At the height of their empire, the Mongols' wrath would be felt from East Asia to Western Europe, a dynasty which would live on well into the Twentieth Century. A true chronicle of their history must reconcile the horrors of the conquest with their skill in uniting the disparate parts of the empire from technology to culture.
What we now consider the Mongols were a collection of tribes emerging from disparate tribes of the steppes of Central Asia such as the Xiongu (beginning in 209 BCE) and the Khitai (making their presence known in the Fourth Century CE).
These nomadic, warlike tribes would develop a technique for shooting a target while riding on horseback which would make them formidable foes to settlements and kingdoms throughout the region.
These so-called barbarian hordes would occasionally consolidate into a more fearsome fighting force, only to be repelled (and in the case of the Xiongu against the Han Dynasty) nearly face extinction. And by the Second Century BCE, along with the Tartars, the Mongols would prove to be such an irritant to the Chinese, the Han emperor would both order their extermination as well as the construction of the Great Wall.
What we know as the 'true' Mongol Empire would begin with Temujin, born on the steppes in 1162. He was the son of a Borjigin chieftain, who would go to war with his regional rivals and quickly defeat them through spy craft and building an army based on merit and skill rather than blood ties. By 1206, his fighting force would subdue and absorb the western Naiman tribe, the Merkits in the north, and the Tanguts in the south, and that year, Temujin would declare himself 'Genghis Khan,' as one does.
The first thing that the universal leader of the Mongols would do is establish a unified code of laws, or the Yassa. The Yassa provided civil structure to the newly-built Empire, holding king and commoner to account and focusing on the dispensation of property, brides, and require civil or military services.
Under Genghis's Yassa, all citizens were granted religious freedom, as long as they maintained strict loyalty to Genghis above all. Religious leaders were free from both taxation and both civil and military service to the Empire.
Under Genghis' third son, Ogedei, the Khans would become patrons of houses of temples and houses of worship for the Taoists, Christians, Buddhists, and Muslims of Karakorum. Later, the Empire would fund Christian churches in China, Buddhist temples in Persia, and Muslim schools in Russia. It was a handy method of respecting local tradition while making it subordinate to the law of the Empire.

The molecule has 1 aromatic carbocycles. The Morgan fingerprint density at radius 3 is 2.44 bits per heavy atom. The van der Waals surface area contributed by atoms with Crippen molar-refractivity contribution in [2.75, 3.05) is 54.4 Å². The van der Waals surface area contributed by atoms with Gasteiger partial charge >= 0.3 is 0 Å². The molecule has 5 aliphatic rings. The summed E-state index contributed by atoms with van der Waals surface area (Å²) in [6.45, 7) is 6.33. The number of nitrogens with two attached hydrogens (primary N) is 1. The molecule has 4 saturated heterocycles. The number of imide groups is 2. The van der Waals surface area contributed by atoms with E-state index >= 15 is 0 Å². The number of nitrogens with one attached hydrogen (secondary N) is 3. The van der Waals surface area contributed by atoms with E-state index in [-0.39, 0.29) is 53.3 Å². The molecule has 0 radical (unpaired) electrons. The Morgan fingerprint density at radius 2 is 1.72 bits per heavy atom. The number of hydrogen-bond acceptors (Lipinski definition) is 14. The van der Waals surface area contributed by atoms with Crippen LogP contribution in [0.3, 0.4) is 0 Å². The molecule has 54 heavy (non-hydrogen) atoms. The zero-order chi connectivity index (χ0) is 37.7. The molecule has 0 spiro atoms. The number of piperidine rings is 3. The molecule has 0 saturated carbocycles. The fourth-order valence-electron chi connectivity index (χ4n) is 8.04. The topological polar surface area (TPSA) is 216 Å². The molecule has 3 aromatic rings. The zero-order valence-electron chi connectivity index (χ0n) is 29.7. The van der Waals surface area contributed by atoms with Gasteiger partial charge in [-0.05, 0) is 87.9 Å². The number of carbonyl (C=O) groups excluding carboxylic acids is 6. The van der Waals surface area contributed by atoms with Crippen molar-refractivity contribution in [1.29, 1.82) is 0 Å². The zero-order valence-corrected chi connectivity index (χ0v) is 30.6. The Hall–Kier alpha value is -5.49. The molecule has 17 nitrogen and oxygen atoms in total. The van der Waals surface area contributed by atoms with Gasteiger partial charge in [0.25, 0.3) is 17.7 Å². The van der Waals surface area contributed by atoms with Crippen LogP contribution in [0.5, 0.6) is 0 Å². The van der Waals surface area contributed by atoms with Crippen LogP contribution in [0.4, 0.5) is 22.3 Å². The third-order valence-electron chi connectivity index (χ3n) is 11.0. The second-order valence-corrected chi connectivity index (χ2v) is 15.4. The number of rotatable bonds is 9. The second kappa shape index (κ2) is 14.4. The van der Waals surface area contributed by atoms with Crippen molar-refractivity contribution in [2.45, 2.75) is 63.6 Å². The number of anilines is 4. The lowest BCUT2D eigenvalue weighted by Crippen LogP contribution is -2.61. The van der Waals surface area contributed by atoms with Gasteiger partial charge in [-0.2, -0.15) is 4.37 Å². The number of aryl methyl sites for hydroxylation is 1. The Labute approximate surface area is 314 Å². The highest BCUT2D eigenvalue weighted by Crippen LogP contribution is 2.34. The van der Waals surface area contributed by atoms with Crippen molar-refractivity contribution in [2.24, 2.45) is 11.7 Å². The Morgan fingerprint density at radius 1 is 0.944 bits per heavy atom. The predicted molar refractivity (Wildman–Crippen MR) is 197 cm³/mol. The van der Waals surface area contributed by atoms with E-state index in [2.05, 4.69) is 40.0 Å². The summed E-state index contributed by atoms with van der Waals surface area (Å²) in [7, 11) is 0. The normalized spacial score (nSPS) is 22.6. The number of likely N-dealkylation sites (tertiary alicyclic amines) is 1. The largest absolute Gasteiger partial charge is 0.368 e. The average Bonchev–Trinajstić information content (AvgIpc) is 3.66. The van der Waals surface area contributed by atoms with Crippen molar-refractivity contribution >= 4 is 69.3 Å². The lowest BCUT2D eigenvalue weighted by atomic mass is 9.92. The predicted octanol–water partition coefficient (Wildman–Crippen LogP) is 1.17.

By the time of Genghis' grandson Batu's expansion into the Balkans in the 1240s, the Empire would become known as the Khanate of the Golden Horde. Batu would establish its capital in the city of Sarai on the Akhtuba River near modern-day Slitrennoye in Russia. By the 14th Century, theirs would be the largest contiguous land empire in history, covering between 11 and 12 million square miles.
In conquest mode, Mongol fighters rode light, moving rapidly and collecting what they needed on the way in order to build ladders, bridges, and siege engines. Each man would be responsible for securing or making his own bow for combat. Instead of settling in villages or cities, they would camp under hastily assembled stretched felt, wicker-reinforced shelters.
Then, they would lay siege to even the most fortified of cities using weapons collected from cultures across the empire, using both technology and the sheer force of their reputation.
And while not responsible for much in the way of art in culture, the way their empire was constructed allowed art, culture, and technology from disparate corners to spread from one end to another. For instance, when Hulegu Khan began his campaign against Baghdad in the 1250s, he would bring 1,000 Chinese catapult engineers (and their entire households), utilizing these men's know-how against Baghdad's walls. Later, Syrians familiar with counterweight catapults from the Iranian Khanate would go to China to assist the Yuan against the Sung in the south.
The Mongols were formidable, they were feared, and the only enemy which could disrupt the Empire would be the Empire itself. The main body of the Empire would fracture with the death of Mongke Khan in 1259. Mongke had no chosen successor, so his sons and relatives each decided to fill the position—all at once.
By 1271, civil war would fracture the Empire, splitting into four Khanates: the Golden Horde, descended from Batu, would dominate Russia and the Western Steppes. In Western Turkestan, the Muslim Chagatai Khanate (descended from Genghis' third son, Ogedei) would flex its strength for five centuries across Central Asia, along with parts of what are now modern Russia, China, and Afghanistan. The Ilkhanate would stretch from Iran to large swaths of Central Asia while Genghis' grandson, Kublai Khan, would destroy the Song Dynasty in China and install the Yuan Dynasty.
The Empire would get a second wind under Tamerlane who, between 1380 and 1400, would conquer the area between Iran, Khorasan, Harat, Baghdad, India, Azerbaijan, and Anatolia, effectively reunifying the disparate Khanates (for a time).
Today, the Empire may be gone, but the Mongols still endure, with Genghis' last ruling descendant, Alim Khan, living well into the 20th Century and governing Uzbekistan, and the remaining people surviving Soviet purges, living on with their own (disputed) independent country.